12 K-Means Clustering
The K-means clustering algorithm is another bread-and-butter algorithm in high-dimensional data analysis that dates back many decades now (for a comprehensive examination of clustering algorithms, including the K-means algorithm, a classic text is John Hartigan’s book Clustering Algorithms).
The K-means approach, like many clustering methods, is highly algorithmic (can’t be summarized in a formula) and is iterative. The basic idea is that you are trying to find the centroids of a fixed number of clusters of points in a high-dimensional space. In two dimensions, you can imagine that there are a bunch of clouds of points on the plane and you want to figure out where the centers of each one of those clouds is.
Of course, in two dimensions, you could probably just look at the data and figure out with a high degree of accuracy where the cluster centroids are. But what if the data are in a 100-dimensional space? That’s where we need an algorithm.
The K-means approach is a partitioning approach, whereby the data are partitioned into groups at each iteration of the algorithm. One requirement is that you must pre-specify how many clusters there are. Of course, this may not be known in advance, but you can guess and just run the algorithm anyway. Afterwards, you can change the number of clusters and run the algorithm again to see if anything changes.
The outline of the algorithm is
Fix the number of clusters at some integer greater than or equal to 2
Start with the “centroids” of each cluster; initially you might just pick a random set of points as the centroids
Assign points to their closest centroid; cluster membership corresponds to the centroid assignment
Reclaculate centroid positions and repeat.
This approach, like most clustering methods requires a defined distance metric, a fixed number of clusters, and an initial guess as to the cluster centriods. There’s no set approach to determining the initial configuration of centroids, but many algorithms simply randomly select data points from your dataset as the initial centroids.
The K-means algorithm produces
A final estimate of cluster centroids (i.e. their coordinates)
An assignment of each point to their respective cluster
12.1 Illustrating the K-means algorithm
We will use an example with simulated data to demonstrate how the K-means algorithm works. Here we simulate some data from three clusters and plot the dataset below.
The first thing K-means has to do is assign an initial set of centroids. For this example, we will assume that there are three clusters (which also happens to be the truth). We will choose three centroids arbitrarily and show them in the plot below.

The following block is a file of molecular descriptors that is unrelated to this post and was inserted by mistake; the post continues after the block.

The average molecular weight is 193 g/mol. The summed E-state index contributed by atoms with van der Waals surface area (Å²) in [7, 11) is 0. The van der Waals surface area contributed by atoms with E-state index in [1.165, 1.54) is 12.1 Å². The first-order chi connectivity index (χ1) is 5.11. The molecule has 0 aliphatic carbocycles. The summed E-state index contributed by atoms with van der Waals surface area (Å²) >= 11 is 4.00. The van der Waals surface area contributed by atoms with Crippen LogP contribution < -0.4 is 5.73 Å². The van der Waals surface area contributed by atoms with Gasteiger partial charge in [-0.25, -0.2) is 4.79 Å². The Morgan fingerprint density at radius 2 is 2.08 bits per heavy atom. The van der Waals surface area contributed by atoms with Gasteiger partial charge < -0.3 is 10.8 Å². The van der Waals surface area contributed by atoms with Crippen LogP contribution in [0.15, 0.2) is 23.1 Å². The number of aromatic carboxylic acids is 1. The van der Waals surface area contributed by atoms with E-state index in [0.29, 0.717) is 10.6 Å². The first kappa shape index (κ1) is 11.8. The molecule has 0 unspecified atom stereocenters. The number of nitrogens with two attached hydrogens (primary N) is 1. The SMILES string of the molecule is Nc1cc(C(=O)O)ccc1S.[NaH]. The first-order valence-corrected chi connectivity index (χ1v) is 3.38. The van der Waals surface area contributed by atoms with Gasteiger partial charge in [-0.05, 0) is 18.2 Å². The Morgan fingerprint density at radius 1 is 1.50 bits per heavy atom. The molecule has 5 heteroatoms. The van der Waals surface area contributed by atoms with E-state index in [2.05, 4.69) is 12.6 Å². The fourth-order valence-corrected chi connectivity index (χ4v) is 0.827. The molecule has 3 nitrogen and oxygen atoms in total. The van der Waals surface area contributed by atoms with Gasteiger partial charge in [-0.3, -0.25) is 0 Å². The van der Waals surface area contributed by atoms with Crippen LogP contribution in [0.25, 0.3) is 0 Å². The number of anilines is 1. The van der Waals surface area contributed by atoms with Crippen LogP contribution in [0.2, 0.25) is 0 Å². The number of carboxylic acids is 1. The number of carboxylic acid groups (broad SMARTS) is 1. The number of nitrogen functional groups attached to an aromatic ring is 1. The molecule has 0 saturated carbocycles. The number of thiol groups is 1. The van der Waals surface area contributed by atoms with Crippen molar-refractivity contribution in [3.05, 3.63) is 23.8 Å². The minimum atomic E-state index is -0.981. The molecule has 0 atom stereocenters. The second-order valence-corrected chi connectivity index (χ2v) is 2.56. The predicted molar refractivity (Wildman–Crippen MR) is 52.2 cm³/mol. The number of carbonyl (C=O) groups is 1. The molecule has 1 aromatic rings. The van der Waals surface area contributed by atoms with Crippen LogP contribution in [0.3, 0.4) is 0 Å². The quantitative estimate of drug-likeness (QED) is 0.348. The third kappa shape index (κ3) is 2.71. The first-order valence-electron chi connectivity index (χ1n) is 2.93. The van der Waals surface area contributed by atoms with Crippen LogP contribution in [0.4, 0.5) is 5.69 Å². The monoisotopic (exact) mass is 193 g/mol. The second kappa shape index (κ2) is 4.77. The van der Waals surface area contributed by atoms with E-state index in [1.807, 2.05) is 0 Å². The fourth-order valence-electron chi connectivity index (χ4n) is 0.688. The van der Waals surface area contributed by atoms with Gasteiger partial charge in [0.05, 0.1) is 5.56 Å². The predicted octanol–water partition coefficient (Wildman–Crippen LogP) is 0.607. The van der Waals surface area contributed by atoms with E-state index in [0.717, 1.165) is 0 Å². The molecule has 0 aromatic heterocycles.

The next stage in the algorithm assigns every point in the dataset to the closest centroid. In the plot below, we color each point according to the color of its closest centroid (red, purple, or orange).
You can see that this initial clustering incorrectly clusters some points that are truly in the same cluster to separate clusters. The hope is that iterating algorithm more times that we will eventually converge on the correct solution.
The next stage is the re-calculate the centroids based on the new cluster assignments of the data points. The new cluster centroids are shown in the plot below.
Now we have completed one full cycle of the algorithm we can continue and re-assign points to their (new) closest cluster centroid.
And we can update the centroid positions one more time based on the re-assigned points.
We can see from this last plot that things are actually pretty close to where they should be. There are just two purple points that have been assigned to the wrong cluster.
12.2 Stopping the algorithm
In practice, we would not know where the actual clusters were, so we wouldn’t necessarily know when we were close to the truth. But eventually our algorithm needs to stop, so how do we decide when to stop iterating?
At some point the cluster centroids will stabilize and stop moving with each iteration. You could see that from the first iteration to the second iteration, the cluster centroids moved a lot. But after the second iteration, they moved less. Between each iteration we can keep track of the distance that each centroid moves from one iteration to the next. Once this distance is relatively small, we can stop the algorithm.
12.3 Using the
kmeans() function in R implements the K-means algorithm and can be found in the
stats package, which comes with R and is usually already loaded when you start R. Two key parameters that you have to specify are
x, which is a matrix or data frame of data, and
centers which is either an integer indicating the number of clusters or a matrix indicating the locations of the initial cluster centroids. The data should be organized so that each row is an observation and each column is a variable or feature of that observation.
You can see which cluster each data point got assigned to by looking at the
cluster element of the list returned by the
Here is a plot of the K-means clustering solution. Not surprisingly for this simple dataset, K-means was able to identify the true solution.
12.4 Building heatmaps from K-means solutions
A heat map or image plot is sometimes a useful way to visualize matrix or array data. The idea is that each cell of the image is colored in a manner proportional to the value in the corresponding matrix element. It take a bit of work to get this to look right in R but the result can be very useful, especially for high-dimensional datasets that can be visualized using the simple plots we used above.
First, we need to find the K-means solution.
Then we can make an image plot using the K-means clusters.
The plot above orders the rows of the matrix/image so that all of the rows in the same cluster are grouped together. You can see this with the more homogeneous nature of the coloring in the clustered version of the image.